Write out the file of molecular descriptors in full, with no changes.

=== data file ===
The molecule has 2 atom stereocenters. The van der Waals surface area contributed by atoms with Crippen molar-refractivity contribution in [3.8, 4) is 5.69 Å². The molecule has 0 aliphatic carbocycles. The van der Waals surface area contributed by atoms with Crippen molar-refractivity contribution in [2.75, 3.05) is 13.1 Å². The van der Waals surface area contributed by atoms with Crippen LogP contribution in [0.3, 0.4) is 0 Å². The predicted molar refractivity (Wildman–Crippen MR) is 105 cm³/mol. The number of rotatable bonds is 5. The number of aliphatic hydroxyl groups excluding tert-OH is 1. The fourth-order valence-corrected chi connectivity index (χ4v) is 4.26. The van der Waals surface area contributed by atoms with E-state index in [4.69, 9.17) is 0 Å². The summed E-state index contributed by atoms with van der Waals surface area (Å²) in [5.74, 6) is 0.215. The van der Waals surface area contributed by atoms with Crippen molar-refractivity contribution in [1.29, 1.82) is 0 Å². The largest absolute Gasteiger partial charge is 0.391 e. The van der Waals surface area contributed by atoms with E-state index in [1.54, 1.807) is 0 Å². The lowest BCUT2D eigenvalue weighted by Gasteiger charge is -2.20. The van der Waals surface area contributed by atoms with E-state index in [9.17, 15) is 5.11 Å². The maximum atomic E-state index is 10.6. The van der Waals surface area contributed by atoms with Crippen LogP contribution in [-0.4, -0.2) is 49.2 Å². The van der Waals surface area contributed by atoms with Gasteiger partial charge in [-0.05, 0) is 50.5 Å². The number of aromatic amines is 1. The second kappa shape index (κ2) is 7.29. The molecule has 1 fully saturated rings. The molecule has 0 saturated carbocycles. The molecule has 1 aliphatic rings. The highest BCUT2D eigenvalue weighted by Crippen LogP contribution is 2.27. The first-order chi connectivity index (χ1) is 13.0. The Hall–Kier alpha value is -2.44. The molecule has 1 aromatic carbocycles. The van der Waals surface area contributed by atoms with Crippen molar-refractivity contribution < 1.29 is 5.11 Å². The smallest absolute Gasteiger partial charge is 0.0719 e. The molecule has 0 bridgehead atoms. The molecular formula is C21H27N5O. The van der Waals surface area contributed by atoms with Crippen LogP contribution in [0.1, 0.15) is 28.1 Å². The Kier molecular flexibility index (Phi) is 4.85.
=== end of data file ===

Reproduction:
The molecule has 2 atom stereocenters. The van der Waals surface area contributed by atoms with Crippen molar-refractivity contribution in [3.8, 4) is 5.69 Å². The molecule has 0 aliphatic carbocycles. The van der Waals surface area contributed by atoms with Crippen molar-refractivity contribution in [2.75, 3.05) is 13.1 Å². The van der Waals surface area contributed by atoms with Crippen LogP contribution in [0.3, 0.4) is 0 Å². The predicted molar refractivity (Wildman–Crippen MR) is 105 cm³/mol. The number of rotatable bonds is 5. The number of aliphatic hydroxyl groups excluding tert-OH is 1. The fourth-order valence-corrected chi connectivity index (χ4v) is 4.26. The van der Waals surface area contributed by atoms with E-state index in [4.69, 9.17) is 0 Å². The summed E-state index contributed by atoms with van der Waals surface area (Å²) in [5.74, 6) is 0.215. The van der Waals surface area contributed by atoms with Crippen molar-refractivity contribution in [1.29, 1.82) is 0 Å². The largest absolute Gasteiger partial charge is 0.391 e. The van der Waals surface area contributed by atoms with E-state index in [1.54, 1.807) is 0 Å². The lowest BCUT2D eigenvalue weighted by Gasteiger charge is -2.20. The van der Waals surface area contributed by atoms with E-state index in [9.17, 15) is 5.11 Å². The maximum atomic E-state index is 10.6. The van der Waals surface area contributed by atoms with Crippen LogP contribution in [-0.4, -0.2) is 49.2 Å². The van der Waals surface area contributed by atoms with Gasteiger partial charge in [-0.05, 0) is 50.5 Å². The number of aromatic amines is 1. The second kappa shape index (κ2) is 7.29. The molecule has 1 fully saturated rings. The molecule has 0 saturated carbocycles. The molecule has 1 aliphatic rings. The highest BCUT2D eigenvalue weighted by Crippen LogP contribution is 2.27. The first-order chi connectivity index (χ1) is 13.0. The Hall–Kier alpha value is -2.44. The molecule has 1 aromatic carbocycles. The van der Waals surface area contributed by atoms with Crippen molar-refractivity contribution < 1.29 is 5.11 Å². The smallest absolute Gasteiger partial charge is 0.0719 e. The molecule has 0 bridgehead atoms. The molecular formula is C21H27N5O. The van der Waals surface area contributed by atoms with Crippen LogP contribution in [0.1, 0.15) is 28.1 Å². The Kier molecular flexibility index (Phi) is 4.85.